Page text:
"The IMF in April had forecast US growth of 2.3% for 2017 and 2.5% for
2018, based partly on gains from expected tax cuts and new federal
spending. But given the lack of details on the US administration's
"still evolving policy plans" the IMF said it had decided to remove the
assumed stimulus from its forecasts."
 
'Still evolving policy plans' - that is there are no policy plans yet.
 
"United States GDP Growth Rate
 
The US economy expanded an annualized 1.4 percent on quarter in the
first three months of 2017, better than 1.2 percent in the second
estimate, as consumer spending and exports increased more than
previously anticipated. On the other hand, non-residential investment
was revised lower and the drag from inventories was higher than
initially estimated. GDP Growth Rate in the United States averaged 3.22
percent from 1947 until 2017, reaching an all time high of 16.90 percent
in the first quarter of 1950 and a record low of -10 percent in the
first quarter of 1958."
 
In 2015 the GDP growth was above 3% in 2 Quarters. Much of the fairly
small rise in the first half of 2017 is a result of actions taken
before Trump was inaugurated - also true of the 'jobs, jobs, jobs'.
 
The chaos isn't in the markets or the economy, it's inside the
administration, and particularly inside the White House.
 
 
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kaennorsing <ljubitsis@hotmail.com>: Jul 04 02:42AM -0700

Op maandag 3 juli 2017 00:22:15 UTC+2 schreef jdeluise:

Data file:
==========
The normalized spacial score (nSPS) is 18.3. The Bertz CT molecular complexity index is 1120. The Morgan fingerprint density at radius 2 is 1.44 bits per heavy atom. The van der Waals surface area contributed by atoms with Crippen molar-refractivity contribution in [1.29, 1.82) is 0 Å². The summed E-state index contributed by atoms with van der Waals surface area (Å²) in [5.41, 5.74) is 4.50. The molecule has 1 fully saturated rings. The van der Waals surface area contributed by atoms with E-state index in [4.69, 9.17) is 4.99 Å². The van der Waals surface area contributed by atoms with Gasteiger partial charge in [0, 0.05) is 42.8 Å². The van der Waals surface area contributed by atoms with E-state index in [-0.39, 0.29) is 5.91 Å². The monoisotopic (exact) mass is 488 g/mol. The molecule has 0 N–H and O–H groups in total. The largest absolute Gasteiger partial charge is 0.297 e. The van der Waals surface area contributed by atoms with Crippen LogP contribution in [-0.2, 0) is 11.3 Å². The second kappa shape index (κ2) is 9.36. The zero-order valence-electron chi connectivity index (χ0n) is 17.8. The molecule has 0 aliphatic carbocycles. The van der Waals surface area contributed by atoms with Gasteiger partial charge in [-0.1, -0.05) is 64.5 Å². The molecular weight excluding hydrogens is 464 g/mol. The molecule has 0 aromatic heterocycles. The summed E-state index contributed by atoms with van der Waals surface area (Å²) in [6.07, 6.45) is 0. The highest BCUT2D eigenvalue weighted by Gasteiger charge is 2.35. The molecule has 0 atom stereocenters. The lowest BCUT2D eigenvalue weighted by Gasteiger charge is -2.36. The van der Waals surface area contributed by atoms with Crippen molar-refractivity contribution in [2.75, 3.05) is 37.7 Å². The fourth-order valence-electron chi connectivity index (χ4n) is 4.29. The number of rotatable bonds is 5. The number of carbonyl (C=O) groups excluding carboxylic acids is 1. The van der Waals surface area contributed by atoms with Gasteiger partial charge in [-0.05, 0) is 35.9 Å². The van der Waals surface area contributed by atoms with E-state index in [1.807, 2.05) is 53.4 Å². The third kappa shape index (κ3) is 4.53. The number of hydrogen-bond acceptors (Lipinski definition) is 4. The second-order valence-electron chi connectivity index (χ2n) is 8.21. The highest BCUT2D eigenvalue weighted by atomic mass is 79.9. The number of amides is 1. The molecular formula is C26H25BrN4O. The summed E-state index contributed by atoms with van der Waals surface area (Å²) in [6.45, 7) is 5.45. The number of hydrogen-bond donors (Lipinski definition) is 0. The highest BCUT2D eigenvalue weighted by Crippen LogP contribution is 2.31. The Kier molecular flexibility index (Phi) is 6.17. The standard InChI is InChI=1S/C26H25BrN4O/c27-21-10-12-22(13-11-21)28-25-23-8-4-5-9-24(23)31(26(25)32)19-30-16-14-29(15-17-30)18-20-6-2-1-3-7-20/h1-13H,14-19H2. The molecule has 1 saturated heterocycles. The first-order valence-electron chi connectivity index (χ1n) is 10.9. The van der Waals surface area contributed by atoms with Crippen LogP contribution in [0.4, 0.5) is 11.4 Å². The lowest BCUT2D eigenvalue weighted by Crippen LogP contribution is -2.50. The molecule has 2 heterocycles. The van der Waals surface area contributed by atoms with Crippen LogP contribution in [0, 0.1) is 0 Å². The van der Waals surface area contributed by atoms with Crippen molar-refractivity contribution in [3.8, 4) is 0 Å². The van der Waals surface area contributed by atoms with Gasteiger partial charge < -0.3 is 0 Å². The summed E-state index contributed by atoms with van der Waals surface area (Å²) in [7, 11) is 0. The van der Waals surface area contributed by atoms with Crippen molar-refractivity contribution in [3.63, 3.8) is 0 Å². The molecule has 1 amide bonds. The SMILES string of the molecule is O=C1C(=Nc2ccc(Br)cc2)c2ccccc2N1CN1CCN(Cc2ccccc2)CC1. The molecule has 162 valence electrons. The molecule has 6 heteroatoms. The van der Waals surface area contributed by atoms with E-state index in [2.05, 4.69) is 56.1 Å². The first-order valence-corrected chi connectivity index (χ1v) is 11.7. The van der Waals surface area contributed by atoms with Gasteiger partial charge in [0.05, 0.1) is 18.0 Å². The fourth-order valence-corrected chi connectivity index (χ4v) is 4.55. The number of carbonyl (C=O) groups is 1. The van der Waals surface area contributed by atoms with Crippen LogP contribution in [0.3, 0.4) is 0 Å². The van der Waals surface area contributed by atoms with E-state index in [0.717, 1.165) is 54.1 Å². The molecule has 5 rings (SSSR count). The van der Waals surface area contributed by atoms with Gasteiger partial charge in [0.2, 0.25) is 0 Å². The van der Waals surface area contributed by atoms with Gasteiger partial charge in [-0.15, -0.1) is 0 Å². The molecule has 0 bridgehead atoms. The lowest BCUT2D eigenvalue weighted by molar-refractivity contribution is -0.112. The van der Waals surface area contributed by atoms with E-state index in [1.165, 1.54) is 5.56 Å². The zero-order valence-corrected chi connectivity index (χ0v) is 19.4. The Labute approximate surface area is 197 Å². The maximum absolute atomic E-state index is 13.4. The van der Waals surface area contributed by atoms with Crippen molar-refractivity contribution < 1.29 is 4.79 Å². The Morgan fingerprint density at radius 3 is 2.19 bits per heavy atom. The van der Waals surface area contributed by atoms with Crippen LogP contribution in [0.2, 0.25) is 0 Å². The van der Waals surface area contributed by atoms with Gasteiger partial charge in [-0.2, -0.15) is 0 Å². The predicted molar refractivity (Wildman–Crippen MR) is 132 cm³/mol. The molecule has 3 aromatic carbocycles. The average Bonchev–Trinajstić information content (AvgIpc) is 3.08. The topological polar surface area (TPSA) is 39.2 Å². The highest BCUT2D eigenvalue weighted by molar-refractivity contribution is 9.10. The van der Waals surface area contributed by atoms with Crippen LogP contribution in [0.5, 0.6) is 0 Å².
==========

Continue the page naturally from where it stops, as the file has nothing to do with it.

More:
> exactly a massive conspiracy theory involving wiring up three skyscrapers
> with exotic explosives alongside hijacking/crashing multiple jets is
> reasonable or feasible. And I know you won't because it simply isn't.
 
Perhaps you need to watch this (or any of the other) presentation of why the official story is wrong as it is simply physically impossible. Perhaps you should argue against these findings. If you keep ignoring evidence like this I'm done arguing as it's a true waste of time.
 
https://www.youtube.com/watch?v=Ddz2mw2vaEg&list=LLKisql1vbes-h1PaR2DNP2w&t=1531s&index=1
Whisper <beaver999@ozemail.com>: Jul 04 09:26PM +1000

On 4/07/2017 7:42 PM, kaennorsing wrote:
 
> Perhaps you need to watch this (or any of the other) presentation of why the official story is wrong as it is simply physically impossible. Perhaps you should argue against these findings. If you keep ignoring evidence like this I'm done arguing as it's a true waste of time.
 
> https://www.youtube.com/watch?v=Ddz2mw2vaEg&list=LLKisql1vbes-h1PaR2DNP2w&t=1531s&index=1
 
This is flogging a dead horse & I'm bored.
 
I found a new one for you - even uses term 'smoking gun' etc;
 
http://www.anonews.co/nasa-ufo-mars/
 
 
This is far more interesting. First go & find what the 'official story'
is, & then beat us over the head explaining why it defies the 'of physics'.
 
 
 
 
 
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The Iceberg <iceberg.rules@gmail.com>: Jul 04 02:06AM -0700